THE DEEP ONES: "Metzengerstein" by Edgar Allan Poe
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"Metzengerstein" by Edgar Allan Poe
Discussion begins October 4, 2017.
First published in the January 14, 1832 issue of Saturday Courier.
SELECTED PRINT VERSIONS
Tales of the Grotesque and Arabesque
Tales of Mystery and Imagination
Complete Stories and Poems of Edgar Allan Poe
100 Creepy Little Creature Stories
The old Poe reliable for me: The Annotated Tales of Edgar Allan Poe.
I'll confirm tonight, but I believe both editions I own are in storage, leaving me to miss an opportunity for reading a bound copy. Which is to say: online again for me.
I'm reminded of a similar sequence in "The Black Cat", in which there is also a dwelling fire and the image of an animal that seems to lead to supernatural vengeance wrought by a physical manifestation of the creature.
I had a significant break when reading this, and by the time the horse turns up, I'd more-or-less forgotten the prefacial quote about metempsychosis. Serves me right for ignoring Poe's own strictures about how to read a short story I guess.
I find myself wondering how "Metzengerstein" is supposed to be pronounced. It's clearly (mock) German, not Hungarian, and the ending means "stone", but the "Metzenger-" bit has no obvious etymology and the spelling gives no clue if it's "Metzen-ger" with an audible /g/ or "Metz-enger" without.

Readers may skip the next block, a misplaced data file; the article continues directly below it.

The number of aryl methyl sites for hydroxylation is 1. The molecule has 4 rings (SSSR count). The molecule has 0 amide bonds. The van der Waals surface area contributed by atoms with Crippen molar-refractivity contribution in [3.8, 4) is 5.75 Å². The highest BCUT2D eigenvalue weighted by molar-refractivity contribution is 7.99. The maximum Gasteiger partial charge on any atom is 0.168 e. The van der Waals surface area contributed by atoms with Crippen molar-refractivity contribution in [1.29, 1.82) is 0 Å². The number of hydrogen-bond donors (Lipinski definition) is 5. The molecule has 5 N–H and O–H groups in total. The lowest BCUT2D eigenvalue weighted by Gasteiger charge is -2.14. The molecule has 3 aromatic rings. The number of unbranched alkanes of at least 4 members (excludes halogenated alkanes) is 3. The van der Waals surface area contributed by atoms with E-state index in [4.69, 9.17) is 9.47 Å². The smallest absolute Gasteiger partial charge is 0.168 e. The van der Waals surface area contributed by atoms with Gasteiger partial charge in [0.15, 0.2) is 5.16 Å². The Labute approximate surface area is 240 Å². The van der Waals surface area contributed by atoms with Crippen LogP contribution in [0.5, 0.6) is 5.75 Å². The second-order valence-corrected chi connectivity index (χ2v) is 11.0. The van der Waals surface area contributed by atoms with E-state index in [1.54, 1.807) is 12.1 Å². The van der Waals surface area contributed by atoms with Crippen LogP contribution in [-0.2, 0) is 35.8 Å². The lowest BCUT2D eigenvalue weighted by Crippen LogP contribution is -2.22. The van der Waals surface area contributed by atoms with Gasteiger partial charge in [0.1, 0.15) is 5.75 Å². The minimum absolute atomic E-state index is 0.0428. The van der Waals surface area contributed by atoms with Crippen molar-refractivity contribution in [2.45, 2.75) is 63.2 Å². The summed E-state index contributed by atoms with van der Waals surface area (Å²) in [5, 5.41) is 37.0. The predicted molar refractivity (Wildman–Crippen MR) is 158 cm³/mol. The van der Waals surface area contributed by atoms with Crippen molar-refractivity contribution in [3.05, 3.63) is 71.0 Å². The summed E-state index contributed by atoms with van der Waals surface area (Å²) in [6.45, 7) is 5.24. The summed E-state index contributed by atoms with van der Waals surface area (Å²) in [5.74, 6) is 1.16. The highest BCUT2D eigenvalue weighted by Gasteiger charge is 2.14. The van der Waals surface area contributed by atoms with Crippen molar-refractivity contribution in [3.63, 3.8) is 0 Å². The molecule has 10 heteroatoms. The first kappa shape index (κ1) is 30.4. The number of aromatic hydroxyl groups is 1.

(One could take it as Metzen-ger-stein "Whore-spear-stone", but I can't believe Poe intended this. More likely he just made up something he thought sounded right.)
Well, there is the obvious resemblance to the name Frankenstein, which was published only 18 years previous and was also a work of gothic fiction. Perhaps Poe intended a kind of homage, although I think it's more likely that he simply thought of something Germanic that sounded like it might come from the region used in the story.
I read it as Metz-enger-stein myself, with the stress on the antepenult. I had more trouble with Berlifitzing, where I settled on Berli-fitzing, with the stress on the "fits."
It's an exotic sort of metempsychosis when the soul of an old man passes into the precipitated body of a fully mature horse. Or did I read that wrong?
I read this as a "straight" supernatural tale, but I remember when I first read it, I assumed it was a spoof - that the Gothic trappings were laid on too thick. That might be because of the other early stories, such as "The Duc de l'Omelette", "A Tale of Jerusalem", "Bon-Bon", that were its neighbours in the Everyman collection of Poe's fiction.
What I think now (I'll admit after reading the Wikipedia entry for the story) is that this is meant to be a straight horror story, and Poe put a lot of himself in it too - there's images and symbolism that reoccur in later, better known stories; but it's still something of an apprentice work - or perhaps a "masterpiece" in the sense of a work where the craftsman displays everything he can do, at the expense, perhaps, of elegance and proportion.
I thought the little rhapsody about how great it would be to die of consumption was pretty creepy, especially given the prior death of Poe's mother and later death of his wife in that manner.
Maybe Poe was, in part, trying to convince himself of the non-terribleness of dying so?
Maybe. But he hadn't even met his future wife at this point, I think.
>8 housefulofpaper: Peithman's annotations on this one pointed out it's one of the few Poe stories which excludes a psychological explanation. The missing tapestry is confirmed by someone besides Metzengerstein.
I'm not overly fond of this one, and the detailed description of the tapestry, after Berliftzing's stable was ablaze, seemed an awkward aside.